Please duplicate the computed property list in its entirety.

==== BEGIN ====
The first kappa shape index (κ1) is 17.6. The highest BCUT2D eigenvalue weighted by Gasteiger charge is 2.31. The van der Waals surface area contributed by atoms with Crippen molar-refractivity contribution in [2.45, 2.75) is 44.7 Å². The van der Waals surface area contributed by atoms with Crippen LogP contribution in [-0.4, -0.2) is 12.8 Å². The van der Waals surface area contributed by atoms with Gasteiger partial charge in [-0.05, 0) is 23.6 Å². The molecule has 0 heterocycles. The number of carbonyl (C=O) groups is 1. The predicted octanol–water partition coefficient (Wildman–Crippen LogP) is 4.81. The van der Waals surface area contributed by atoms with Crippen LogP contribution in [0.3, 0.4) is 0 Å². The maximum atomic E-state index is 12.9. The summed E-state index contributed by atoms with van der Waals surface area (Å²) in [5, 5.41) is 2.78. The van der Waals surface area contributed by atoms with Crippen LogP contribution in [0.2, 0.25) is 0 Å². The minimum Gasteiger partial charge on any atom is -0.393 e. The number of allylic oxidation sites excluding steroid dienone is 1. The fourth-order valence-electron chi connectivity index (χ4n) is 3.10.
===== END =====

The first kappa shape index (κ1) is 17.6. The highest BCUT2D eigenvalue weighted by Gasteiger charge is 2.31. The van der Waals surface area contributed by atoms with Crippen molar-refractivity contribution in [2.45, 2.75) is 44.7 Å². The van der Waals surface area contributed by atoms with Crippen LogP contribution in [-0.4, -0.2) is 12.8 Å². The van der Waals surface area contributed by atoms with Gasteiger partial charge in [-0.05, 0) is 23.6 Å². The molecule has 0 heterocycles. The number of carbonyl (C=O) groups is 1. The predicted octanol–water partition coefficient (Wildman–Crippen LogP) is 4.81. The van der Waals surface area contributed by atoms with Crippen LogP contribution in [0.3, 0.4) is 0 Å². The maximum atomic E-state index is 12.9. The summed E-state index contributed by atoms with van der Waals surface area (Å²) in [5, 5.41) is 2.78. The van der Waals surface area contributed by atoms with Crippen LogP contribution in [0.2, 0.25) is 0 Å². The minimum Gasteiger partial charge on any atom is -0.393 e. The number of allylic oxidation sites excluding steroid dienone is 1. The fourth-order valence-electron chi connectivity index (χ4n) is 3.10.